Last updated: February 19. 2013 8:08PM - 457 Views

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A successor of one of Wyoming Valley's earliest settler families is planning a genealogical visit to the area.

He's George Larson of Bend, Ore., who traces his lineage to the Bennet and Myers families, property owners on the West Side in the 18th century. The Bennets, in fact, owned the table on which after the disastrous 1778 Battle of Wyoming the local settlers signed the articles of surrender to the British. In particular, Larson is focusing on Philip Myers (1759-1835) and his descendants.

I am especially curious as to which of Philip's sons was the father of … Lawrence Myers, a very wealthy and prominent citizen of Luzerne County who lived from 1818 to 1905. Pinpointing his place in the family will fill in my knowledge of all the ‘Lawrences,' one in each generation of the Myers family, right down to the present day.

George, maybe you didn't win the Powerball, but you've certainly hit the genealogical jackpot. A local newspaper obituary for the Lawrence Myers you've mentioned says that he was the son of John Myers, who was in turn the son of Philip Myers, from colonial times. I'll send you a copy, along with some other relevant material I've found.

You might or might not be on target with the tintype you've sent me in the belief it might be Lawrence Myers, however. A faded photo of Lawrence that ran with his obituary is very difficult to link with the tintype. You're obviously a first-class researcher from a distance, because other things you told me have been borne out in local sources.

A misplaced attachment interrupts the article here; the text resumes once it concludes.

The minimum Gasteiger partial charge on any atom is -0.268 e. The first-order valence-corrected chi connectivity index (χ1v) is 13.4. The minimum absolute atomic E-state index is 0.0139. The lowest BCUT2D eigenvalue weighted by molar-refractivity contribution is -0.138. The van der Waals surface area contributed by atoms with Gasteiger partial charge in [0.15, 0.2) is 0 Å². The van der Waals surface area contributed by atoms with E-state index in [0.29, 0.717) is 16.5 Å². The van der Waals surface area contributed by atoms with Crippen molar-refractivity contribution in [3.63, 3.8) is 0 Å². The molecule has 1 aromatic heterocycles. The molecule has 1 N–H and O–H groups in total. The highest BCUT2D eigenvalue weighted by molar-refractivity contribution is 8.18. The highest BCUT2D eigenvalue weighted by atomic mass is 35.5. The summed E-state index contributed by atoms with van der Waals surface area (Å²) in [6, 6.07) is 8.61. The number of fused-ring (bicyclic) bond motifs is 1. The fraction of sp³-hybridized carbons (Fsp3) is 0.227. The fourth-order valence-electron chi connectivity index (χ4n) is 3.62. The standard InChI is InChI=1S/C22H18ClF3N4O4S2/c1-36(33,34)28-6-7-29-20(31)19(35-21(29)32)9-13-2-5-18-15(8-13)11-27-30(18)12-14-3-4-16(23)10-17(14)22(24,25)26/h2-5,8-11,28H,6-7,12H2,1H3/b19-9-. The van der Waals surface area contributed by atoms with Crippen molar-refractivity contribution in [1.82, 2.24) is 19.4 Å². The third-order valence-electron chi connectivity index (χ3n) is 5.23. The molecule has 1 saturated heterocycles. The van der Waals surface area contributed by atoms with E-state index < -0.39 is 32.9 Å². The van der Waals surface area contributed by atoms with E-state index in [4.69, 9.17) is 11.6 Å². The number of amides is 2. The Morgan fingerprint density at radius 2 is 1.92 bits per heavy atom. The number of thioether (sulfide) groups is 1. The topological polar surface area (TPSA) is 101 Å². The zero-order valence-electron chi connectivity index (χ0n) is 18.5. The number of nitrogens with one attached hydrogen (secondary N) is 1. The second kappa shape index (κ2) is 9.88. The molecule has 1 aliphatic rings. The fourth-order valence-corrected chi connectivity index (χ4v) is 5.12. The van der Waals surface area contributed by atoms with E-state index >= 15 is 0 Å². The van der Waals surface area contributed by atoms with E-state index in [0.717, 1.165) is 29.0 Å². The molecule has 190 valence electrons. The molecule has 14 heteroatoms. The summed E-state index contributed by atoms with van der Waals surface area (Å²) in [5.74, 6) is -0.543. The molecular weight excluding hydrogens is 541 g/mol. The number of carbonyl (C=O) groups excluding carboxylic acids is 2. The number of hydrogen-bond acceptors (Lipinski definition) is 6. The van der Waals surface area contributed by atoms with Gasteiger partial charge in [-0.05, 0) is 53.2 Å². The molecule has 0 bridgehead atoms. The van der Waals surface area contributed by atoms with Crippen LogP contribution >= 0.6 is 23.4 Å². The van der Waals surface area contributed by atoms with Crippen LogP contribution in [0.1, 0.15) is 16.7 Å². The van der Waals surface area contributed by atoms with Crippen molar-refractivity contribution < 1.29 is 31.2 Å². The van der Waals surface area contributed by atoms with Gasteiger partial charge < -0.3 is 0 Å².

When you do get here, a trip you say you'd like to make sometime next year, be sure to visit the Luzerne County Historical Society, in Wilkes-Barre. Among other resources, it has a genealogy folder on the Myers family, which I'm sure will interest you.

The Myers family, like the Bennet family, has been very important to Wyoming Valley's progress down through the years. The Lawrence Myers who died in 1905 dealt extensively in real estate and coal lands and was a major stockholder in local banks, eventually becoming one of the wealthiest men in this section, said his obituary.

As for the table owned by your Bennet ancestors, George, I have some really good news for you. It is preserved in the collection of the Historical Society and ranks as a major artifact of the community's past. You'll get a chance to see it when you arrive next year.

•Resources: The massive History of Wilkes-Barre, Luzerne County begun by Oscar J. Harvey and completed by Ernest G. Smith is now online. It's from the collection of the University of Pittsburgh and is available through www.archive.org.

Many more records vital to historians and genealogists are being digitized or placed online. However, some of the records most useful to genealogists are in danger of crumbling away. From 1896 to 1963 the Wilkes-Barre Record newspaper published an annual almanac listing information of all kinds plus a day-by-day summary of local news. Only a few copies of the complete set of almanacs are known to exist.

The Historical Record, another project by the newspaper, was an annual compendium of whatever local history the owner of the Record found interesting back in the late 1800s and early 1900s. As with the almanac, only a few copies are known to exist, and those available here in Wyoming Valley are in poor shape.

Tom Mooney is a Times Leader genealogy columnist. Reach him at tmooney2@ptd.net.

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